Let’s take a closer look at some of the most important features.
The sound volume itself is pretty self-explanatory. It’s how loud the amp is or how much output the amp has. A lot of people think that the number of watts determines volume, but it’s not quite as simple as that.
A good way to think about the output is the higher the number, the louder the volume can be and still maintain a good quality sound. A 10-watt amp may be just as loud as a 20-watt amp, but the 20-watt amp will sound much better at higher volumes.
This concept is important to understand if you’re trying to decide between two amps that have similar output but it is somewhat limited in scope. For example, a 40-watt amp is most definitely going to be louder than a 1-watt amp.
When deciding what amp is right for you, it’s important to consider where you’re going to be playing. If you want an amp that you can use for performances, go for something with more watts to make sure you audience hears you and that you’re creating the best sound possible. If you just want something to practice at home with, lower watts are fine.
As you might have guessed, sound quality also has a little bit to do with watts and output. The louder the volume on an amp with low watts, the more sound quality is lost. The 20-watt amp sounds better than the 10-watt amp when the volume is cranked up but, again, this is a somewhat limiting way to look at it. A simple watt amp, like the 1-watt Fender Mini-Deluxe Electric Guitar Amp, won’t have the same quality as a more powerful amp, like Monoprice 40-Watt 1×10 Guitar Combo Amplifier, no matter what the volume.
The relationship between watts and volume causes what a lot of people refer to as “buzzing”. If you’ve ever had an amp that performed just fine at low volumes but lost quality as you turned up the volume, it’s likely the amp didn’t have enough watts.
These amps all have basic controls since they’re aimed at beginners. There are the self-explanatory controls like power and volume, but you’ll see other things as well.
Gain control is related to volume, but it’s not the same thing. Guitar amps produce sound through two stages. The first stage, or preamp stage, is when the amp takes the sound you’re creating on your guitar and processes it for the second stage when the signal is sent through the speaker.
Gain is the amount of input from your guitar into the amp during the preamp stage. It’s not only about volume, though, it’s also about tonal control and the balance between being loud and sounding good. High gains produce dirty tones. Low gains produce clean.
An equalizer is another important control feature that lets you tune your sound. Ideally, you’ll be able to adjust lows, mids, and highs like with the Donner Electric Guitar Amplifier. Lows add a lot of warmth to your sound but are not very clear or defined. Mids clean up undefined lows by adding more clarity and a bit of punch. Highs are a little lighter and don’t sound as deep, but they’re clear and have the most definition. You can see how playing with these settings can really alter your sound.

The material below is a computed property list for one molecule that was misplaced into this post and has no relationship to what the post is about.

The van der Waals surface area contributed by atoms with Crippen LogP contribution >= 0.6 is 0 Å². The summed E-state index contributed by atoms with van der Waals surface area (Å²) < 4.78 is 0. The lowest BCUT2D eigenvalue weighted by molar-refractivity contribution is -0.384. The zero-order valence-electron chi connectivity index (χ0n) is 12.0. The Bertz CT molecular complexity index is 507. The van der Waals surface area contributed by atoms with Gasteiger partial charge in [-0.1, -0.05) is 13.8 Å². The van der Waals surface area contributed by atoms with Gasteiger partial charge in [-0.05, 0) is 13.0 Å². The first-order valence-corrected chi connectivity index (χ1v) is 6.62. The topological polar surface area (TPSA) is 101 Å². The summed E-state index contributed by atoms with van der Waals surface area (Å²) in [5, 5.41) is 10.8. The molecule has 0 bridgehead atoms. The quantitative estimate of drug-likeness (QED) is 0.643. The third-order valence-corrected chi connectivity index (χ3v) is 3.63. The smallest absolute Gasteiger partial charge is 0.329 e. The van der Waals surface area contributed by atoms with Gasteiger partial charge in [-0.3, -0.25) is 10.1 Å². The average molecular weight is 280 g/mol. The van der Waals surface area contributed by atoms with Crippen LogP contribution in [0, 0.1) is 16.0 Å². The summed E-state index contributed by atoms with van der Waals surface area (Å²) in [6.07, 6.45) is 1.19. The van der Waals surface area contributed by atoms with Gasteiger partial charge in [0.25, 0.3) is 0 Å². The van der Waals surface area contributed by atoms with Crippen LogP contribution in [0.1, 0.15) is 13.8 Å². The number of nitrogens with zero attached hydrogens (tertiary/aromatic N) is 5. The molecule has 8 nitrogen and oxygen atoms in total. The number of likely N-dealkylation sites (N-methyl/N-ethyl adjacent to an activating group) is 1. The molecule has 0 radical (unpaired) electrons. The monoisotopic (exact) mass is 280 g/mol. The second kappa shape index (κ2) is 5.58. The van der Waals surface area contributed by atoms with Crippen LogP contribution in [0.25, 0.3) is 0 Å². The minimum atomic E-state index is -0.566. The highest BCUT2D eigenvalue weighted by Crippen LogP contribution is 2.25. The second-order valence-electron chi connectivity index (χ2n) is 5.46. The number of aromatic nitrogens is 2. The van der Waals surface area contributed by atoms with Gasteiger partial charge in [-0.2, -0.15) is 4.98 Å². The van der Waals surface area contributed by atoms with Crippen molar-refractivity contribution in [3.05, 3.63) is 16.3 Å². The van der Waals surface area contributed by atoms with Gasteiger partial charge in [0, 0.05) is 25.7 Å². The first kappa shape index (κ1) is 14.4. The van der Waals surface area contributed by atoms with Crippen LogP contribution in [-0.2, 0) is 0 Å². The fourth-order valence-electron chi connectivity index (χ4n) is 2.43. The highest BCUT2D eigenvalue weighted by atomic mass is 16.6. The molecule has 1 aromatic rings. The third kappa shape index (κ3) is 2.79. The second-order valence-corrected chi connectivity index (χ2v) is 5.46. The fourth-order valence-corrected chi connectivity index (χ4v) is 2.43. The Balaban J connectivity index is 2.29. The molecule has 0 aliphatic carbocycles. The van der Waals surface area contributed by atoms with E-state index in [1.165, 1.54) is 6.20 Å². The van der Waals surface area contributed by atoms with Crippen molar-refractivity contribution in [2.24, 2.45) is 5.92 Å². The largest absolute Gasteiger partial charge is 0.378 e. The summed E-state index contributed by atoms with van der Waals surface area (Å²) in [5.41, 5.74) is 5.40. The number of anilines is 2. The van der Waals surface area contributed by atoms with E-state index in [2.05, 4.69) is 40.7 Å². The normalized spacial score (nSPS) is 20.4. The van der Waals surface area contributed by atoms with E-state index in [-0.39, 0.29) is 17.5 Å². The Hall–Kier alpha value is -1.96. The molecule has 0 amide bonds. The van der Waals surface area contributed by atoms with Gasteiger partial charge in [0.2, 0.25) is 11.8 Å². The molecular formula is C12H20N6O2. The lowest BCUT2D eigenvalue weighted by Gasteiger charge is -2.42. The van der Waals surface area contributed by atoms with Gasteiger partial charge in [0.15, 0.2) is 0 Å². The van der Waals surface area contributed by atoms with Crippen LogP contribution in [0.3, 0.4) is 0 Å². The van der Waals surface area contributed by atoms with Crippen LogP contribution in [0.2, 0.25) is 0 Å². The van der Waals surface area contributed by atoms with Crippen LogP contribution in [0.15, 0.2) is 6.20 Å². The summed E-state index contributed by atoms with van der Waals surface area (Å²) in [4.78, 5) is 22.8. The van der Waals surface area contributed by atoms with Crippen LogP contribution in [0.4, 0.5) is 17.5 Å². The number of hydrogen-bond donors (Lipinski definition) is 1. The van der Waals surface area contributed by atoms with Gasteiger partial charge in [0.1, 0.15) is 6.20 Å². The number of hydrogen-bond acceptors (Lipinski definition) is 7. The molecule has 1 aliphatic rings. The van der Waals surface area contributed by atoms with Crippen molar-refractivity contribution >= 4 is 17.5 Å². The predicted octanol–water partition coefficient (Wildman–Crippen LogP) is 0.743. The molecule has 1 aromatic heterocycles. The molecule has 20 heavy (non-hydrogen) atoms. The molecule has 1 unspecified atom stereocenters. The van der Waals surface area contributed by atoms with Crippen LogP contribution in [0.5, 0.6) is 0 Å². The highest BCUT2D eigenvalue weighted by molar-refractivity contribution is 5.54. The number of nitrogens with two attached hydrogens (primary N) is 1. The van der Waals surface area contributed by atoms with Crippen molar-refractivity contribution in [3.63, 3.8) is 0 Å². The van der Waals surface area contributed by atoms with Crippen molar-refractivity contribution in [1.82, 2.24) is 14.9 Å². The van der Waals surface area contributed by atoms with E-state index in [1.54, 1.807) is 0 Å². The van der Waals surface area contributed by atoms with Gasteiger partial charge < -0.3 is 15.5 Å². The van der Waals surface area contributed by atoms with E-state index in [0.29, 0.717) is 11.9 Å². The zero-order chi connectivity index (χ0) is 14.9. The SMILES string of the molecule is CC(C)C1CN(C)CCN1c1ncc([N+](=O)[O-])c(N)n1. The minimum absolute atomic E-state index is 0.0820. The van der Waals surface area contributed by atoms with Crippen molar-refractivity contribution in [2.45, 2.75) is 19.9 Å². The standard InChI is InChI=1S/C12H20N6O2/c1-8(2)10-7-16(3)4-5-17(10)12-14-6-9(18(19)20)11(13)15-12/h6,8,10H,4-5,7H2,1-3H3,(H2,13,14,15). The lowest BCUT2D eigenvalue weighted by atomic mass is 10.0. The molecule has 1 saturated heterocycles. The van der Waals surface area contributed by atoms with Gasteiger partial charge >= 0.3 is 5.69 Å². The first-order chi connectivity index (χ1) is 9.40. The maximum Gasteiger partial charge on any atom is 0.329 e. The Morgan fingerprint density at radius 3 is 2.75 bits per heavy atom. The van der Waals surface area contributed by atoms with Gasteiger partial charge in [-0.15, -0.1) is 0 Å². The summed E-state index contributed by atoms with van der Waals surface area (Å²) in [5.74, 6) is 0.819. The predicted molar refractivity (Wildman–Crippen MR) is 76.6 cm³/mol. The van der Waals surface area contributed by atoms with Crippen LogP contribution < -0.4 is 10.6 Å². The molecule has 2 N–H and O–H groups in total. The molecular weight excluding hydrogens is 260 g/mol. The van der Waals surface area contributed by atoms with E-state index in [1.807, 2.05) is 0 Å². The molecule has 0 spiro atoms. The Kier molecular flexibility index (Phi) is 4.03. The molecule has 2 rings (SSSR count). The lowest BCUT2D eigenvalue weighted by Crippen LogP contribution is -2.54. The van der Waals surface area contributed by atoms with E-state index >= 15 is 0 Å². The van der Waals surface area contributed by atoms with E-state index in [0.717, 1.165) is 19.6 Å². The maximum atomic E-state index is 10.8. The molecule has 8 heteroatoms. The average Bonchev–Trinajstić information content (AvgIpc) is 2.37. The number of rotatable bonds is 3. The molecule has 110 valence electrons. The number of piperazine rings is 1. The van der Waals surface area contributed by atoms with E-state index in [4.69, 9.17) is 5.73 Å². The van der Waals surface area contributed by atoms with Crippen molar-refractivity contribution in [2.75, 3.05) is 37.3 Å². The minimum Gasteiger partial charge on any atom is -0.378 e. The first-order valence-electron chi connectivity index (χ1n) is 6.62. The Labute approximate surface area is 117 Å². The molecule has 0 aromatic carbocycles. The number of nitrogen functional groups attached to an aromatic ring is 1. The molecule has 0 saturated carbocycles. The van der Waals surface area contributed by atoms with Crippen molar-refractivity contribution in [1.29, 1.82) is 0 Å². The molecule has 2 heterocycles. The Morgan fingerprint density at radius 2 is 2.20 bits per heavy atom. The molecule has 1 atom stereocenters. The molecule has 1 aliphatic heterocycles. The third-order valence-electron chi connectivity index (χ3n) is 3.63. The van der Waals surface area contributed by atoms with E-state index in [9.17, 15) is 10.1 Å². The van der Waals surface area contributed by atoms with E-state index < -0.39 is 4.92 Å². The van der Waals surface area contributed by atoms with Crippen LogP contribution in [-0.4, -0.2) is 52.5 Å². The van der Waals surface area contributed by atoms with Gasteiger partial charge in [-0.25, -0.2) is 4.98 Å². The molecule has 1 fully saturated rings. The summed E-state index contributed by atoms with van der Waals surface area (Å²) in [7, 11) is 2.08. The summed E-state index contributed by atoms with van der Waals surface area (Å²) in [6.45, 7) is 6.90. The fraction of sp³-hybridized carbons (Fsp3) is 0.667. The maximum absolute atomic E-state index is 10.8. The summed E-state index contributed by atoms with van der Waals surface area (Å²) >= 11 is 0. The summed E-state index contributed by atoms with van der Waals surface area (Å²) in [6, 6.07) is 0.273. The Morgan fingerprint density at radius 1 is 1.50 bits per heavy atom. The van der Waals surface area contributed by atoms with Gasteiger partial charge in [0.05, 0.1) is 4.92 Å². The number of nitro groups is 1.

Weight and dimensions
How much do weight and dimensions matter? Well, that depends on where you’re planning to use your amp. Smaller, lighter amps are easier to move around and some don’t lose much in the way of sound quality just because of their size.
These amps run anywhere from around $30 to just shy of $200 but they really do vary a lot in features. There’s something for every budget.
A combo amp is one that contains both the amplifier and the speaker in a single enclosure. The alternative is to use stacked equipment which would mean having both a cabinet for the amp and one for the speaker. Combo amps are portable and somewhat easier to use since you only have one control panel to worry about.
A head amplifier is an amp with no speakers attached, one that you would use in a stacked setup. It won’t produce any sound until it’s hooked up to a speaker. A cabinet is just the opposite, it only has speakers and is useless without an amplifier.
No. A preamp processes the signal from the guitar to the amp before the amp processes it to be sent through the speakers. They’re not the same.
The Donner Electric Guitar Amplifier is our top pick for best guitar amp for beginners. It has everything you need and nothing you don’t. Because it lets you adjust lows, mids, and highs, you can really finetune your sound. Plus, it’s durable and easy to transport.
Next, we recommend our Editor’s Choice, the Fender Frontman 10G Electric Guitar Amplifier. This is just an all-around great amp. It’s lightweight, easy to transport, and the controls are easy to use. This is a great practice amp for anyone who’s just getting started.
Finally, we recommend the Orange Amps Electric Guitar Power Amplifier for anyone who has a little wiggle room in their budget. This is an awesome amp from a well-known brand that’s loaded with features to take your sound to the next level. The equalizer lets you adjust lows, mids, and highs and each channel has its own volume control.